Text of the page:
Characterization of Die Stresses in Large Area Array Flip Chip Packages
Type of DegreeThesis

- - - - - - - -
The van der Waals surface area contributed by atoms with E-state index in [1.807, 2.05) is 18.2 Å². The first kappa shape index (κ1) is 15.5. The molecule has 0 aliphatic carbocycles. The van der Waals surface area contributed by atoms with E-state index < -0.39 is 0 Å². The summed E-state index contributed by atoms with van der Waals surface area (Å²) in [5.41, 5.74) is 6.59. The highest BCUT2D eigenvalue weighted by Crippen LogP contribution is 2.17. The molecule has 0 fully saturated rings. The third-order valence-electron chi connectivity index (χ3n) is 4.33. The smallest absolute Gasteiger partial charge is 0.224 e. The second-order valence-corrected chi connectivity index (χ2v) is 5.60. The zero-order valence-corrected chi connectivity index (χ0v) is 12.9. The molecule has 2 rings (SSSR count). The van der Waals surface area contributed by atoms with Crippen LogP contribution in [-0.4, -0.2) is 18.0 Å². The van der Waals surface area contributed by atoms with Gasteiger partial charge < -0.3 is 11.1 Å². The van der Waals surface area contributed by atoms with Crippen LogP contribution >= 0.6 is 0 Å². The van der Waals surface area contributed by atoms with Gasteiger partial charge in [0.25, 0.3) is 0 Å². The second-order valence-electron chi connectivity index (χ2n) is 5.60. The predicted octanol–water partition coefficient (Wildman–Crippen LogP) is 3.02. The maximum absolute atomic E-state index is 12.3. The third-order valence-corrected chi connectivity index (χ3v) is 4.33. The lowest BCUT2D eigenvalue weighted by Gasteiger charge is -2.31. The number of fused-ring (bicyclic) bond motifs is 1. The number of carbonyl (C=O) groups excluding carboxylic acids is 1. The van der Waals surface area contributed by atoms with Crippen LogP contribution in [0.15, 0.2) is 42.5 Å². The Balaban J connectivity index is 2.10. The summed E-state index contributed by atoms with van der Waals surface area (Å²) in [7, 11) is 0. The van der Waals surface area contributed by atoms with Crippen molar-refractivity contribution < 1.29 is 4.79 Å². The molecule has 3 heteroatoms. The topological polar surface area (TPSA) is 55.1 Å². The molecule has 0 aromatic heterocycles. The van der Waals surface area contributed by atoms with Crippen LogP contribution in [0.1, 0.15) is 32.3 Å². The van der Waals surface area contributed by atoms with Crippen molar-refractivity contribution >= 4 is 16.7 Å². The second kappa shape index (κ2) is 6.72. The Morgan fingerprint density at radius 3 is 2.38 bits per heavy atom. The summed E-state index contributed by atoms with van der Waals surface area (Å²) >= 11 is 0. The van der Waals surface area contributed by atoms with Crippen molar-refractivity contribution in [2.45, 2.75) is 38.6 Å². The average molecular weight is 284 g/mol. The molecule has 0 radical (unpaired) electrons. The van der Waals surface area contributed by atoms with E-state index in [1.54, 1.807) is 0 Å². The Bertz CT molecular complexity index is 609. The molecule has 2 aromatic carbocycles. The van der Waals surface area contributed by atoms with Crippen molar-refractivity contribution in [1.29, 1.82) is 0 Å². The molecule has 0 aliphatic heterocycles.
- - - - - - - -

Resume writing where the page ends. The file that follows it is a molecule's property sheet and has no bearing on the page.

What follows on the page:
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Microprocessor packaging in modern workstations and servers often consists of one or more large flip chip die that are mounted to a high performance ceramic chip carrier. The final assembly configuration features a complex stack up of area array solder interconnects, underfill, ceramic substrate, lid, heat sink, thermal interface materials, second level solder joints, organic PCB, etc., so that a very complicated set of loads is transmitted to the microprocessor chip. Several trends in the evolution of this packaging architecture have exacerbated die stress levels including the transition to larger die, high CTE ceramic substrates, lead free solder joints, higher level of power generation, and larger heat sinks. Die stress effects are of concern due to the possible degradation of silicon device performance (mobility/speed) and due to the possible damage that can occur to the copper/low-k top level interconnect layers. In this work, test chips containing piezoresistive sensors have been used to measure the stresses induced in microprocessor die after various steps of the assembly process as well as to characterize stresses induced by various mechanical clamping scenarios. The utilized (111) silicon test chips were able to measure the complete three-dimensional stress state (all 6 stress components) at each sensor site being monitored by the data acquisition hardware. The test chips had dimensions of 20 x 20 mm, and 3600 lead free solder interconnects (full area array) were used to connect the chips to the high CTE ceramic chip carriers. Before packaging, the sensor resistances were measured by directly probing the stress test die. The chips were reflow soldered to the ceramic substrate, and then underfilled and cured. Finally, a metallic lid was attached to complete the ceramic LGA package. After every packaging step (solder reflow, underfill dispense and cure, lid attachment and adhesive cure), the sensor resistances were re-measured, so that the die stresses induced by each assembly operation could be characterized. The build-up of the die stresses was found to be monotonically increasing, and the relative severity of each assembly step was judged and compared. Such an approach allows for various material sets (solders, underfills, TIM materials, lid metals, and lid adhesives) to be analyzed and rated for their contribution to the die stress level. Baseline resistance changes with temperature were determined for the test packages. Finally, mechanical and thermal characterizations of the utilized underfill material were performed.